I have direct experience that sometimes information isn't properly passed along between partner airlines.

In a perfect world all this shouldn't be necessary, but we live in a very imperfect world.
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Old Nov 17, 11, 11:18 am
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They are in for a mess then. They are flying TLV-MAD on ElAl, MAD-JFK on Iberia, JFK-MAD on American Airlines, and MAD-TLV on Elal. They are flying with a group of 18 people and the tickets are already purchased.

One of the children with seizures is very hyper and can't sit still for long, so they thought the layover might be a help.
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Old Nov 17, 11, 11:47 am
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Not necessarily.

It just requires a little more time with preparations.

If I were the one traveling I would start by contacting ElAl to get my first and last leg sorted. Here is a link to the ElAl website covering special needs: http://www.elal.co.il/ELAL/English/A...ecialNeeds.htm

Once that is sorted I would contact Iberia. Then, I'd give a call to AA to be on the safe side.

My stepson usually travels BA/AA during the summer. Even though he doesn't have special needs he travels as unaccompanied minor. I know first-hand we always call both airlines to make sure everybody is up to speed because we know that despite the alliance, communication between AA and BA isn't necessarily flowing as one would hope.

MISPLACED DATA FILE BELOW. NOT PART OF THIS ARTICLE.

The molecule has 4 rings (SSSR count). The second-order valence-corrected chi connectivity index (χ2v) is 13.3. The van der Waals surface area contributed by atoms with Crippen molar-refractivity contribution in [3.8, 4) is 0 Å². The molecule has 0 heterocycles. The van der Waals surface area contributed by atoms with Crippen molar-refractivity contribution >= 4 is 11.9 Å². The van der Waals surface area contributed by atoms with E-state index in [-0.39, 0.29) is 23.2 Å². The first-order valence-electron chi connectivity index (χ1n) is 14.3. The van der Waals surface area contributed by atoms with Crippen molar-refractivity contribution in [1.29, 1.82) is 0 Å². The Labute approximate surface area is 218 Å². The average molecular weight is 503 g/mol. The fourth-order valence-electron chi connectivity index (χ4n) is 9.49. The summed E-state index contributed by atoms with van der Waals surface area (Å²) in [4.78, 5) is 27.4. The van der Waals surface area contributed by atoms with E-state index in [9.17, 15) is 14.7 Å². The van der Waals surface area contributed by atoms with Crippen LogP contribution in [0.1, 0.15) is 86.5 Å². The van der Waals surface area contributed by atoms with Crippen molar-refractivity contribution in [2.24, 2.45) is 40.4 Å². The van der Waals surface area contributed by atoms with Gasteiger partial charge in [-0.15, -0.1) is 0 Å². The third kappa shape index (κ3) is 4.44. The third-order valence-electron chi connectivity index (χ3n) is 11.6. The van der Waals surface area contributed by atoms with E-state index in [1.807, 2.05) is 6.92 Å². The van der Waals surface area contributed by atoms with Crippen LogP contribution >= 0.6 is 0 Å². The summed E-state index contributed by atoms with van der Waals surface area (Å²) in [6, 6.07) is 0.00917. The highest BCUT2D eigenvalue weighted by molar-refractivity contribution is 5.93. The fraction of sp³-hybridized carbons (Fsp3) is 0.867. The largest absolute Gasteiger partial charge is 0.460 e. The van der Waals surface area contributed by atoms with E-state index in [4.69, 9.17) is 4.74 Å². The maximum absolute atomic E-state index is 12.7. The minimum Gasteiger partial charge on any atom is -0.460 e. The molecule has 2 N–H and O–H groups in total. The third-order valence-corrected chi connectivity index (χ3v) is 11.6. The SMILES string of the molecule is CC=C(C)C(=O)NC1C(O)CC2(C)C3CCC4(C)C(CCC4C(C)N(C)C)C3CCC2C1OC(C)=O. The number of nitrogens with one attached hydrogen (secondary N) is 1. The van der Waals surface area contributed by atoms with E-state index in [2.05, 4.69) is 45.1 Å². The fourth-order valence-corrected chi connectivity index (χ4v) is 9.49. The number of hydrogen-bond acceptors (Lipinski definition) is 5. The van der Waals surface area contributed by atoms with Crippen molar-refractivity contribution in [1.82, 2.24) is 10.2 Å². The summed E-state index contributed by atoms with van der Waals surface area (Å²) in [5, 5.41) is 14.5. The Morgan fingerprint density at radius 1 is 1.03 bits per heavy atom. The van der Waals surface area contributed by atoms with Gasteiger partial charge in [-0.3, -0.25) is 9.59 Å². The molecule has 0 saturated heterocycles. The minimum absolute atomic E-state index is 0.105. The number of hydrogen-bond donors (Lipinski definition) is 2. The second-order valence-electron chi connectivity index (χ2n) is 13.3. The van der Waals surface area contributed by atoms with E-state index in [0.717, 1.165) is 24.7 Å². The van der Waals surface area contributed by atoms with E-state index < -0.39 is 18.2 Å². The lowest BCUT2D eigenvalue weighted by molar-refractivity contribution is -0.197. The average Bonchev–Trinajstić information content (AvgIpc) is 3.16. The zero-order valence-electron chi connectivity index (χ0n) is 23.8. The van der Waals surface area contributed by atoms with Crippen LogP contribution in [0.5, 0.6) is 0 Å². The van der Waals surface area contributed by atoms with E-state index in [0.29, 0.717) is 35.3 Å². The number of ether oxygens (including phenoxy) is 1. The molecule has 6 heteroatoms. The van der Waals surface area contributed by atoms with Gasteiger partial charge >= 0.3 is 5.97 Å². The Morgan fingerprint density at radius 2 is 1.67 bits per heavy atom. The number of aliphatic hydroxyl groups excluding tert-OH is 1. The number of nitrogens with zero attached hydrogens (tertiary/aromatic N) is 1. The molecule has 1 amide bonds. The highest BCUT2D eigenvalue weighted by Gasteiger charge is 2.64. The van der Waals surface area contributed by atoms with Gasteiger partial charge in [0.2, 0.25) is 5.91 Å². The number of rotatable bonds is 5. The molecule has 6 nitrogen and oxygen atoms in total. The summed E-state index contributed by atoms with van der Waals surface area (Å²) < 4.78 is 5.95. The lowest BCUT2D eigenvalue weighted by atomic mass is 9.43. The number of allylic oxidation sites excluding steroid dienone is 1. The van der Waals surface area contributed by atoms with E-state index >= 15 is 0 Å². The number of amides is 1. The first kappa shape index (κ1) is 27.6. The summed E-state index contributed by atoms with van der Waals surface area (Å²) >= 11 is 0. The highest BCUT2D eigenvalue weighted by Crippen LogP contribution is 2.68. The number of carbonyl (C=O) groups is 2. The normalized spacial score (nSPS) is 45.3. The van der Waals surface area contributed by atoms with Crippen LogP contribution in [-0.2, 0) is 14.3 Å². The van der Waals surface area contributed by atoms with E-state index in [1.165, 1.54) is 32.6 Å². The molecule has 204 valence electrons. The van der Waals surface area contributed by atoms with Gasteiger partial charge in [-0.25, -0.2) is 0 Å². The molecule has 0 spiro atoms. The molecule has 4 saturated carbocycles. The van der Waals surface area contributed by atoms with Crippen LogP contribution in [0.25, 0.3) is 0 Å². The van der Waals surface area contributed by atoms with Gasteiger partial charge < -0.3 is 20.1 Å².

They have time to get all this done. I would get on the ball right away. Traveling with special needs children can be challenging so the sooner one tries to get as many variables off the checklist, the better.
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Old Nov 17, 11, 1:03 pm
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One thing that may be a saving grace here. All the airlines that they are traveling on have code-share agreements with AA. If, and I emphasize if, they happen to be ticketed on AA code-share flights, meaning the flights are operated by Iberia and El Al, however were sold as AA flights, then DOT 382 would hold true even on the flights operated by the foreign carrier. This is outlined under DOT 382.7 That could assist in getting thru this issue.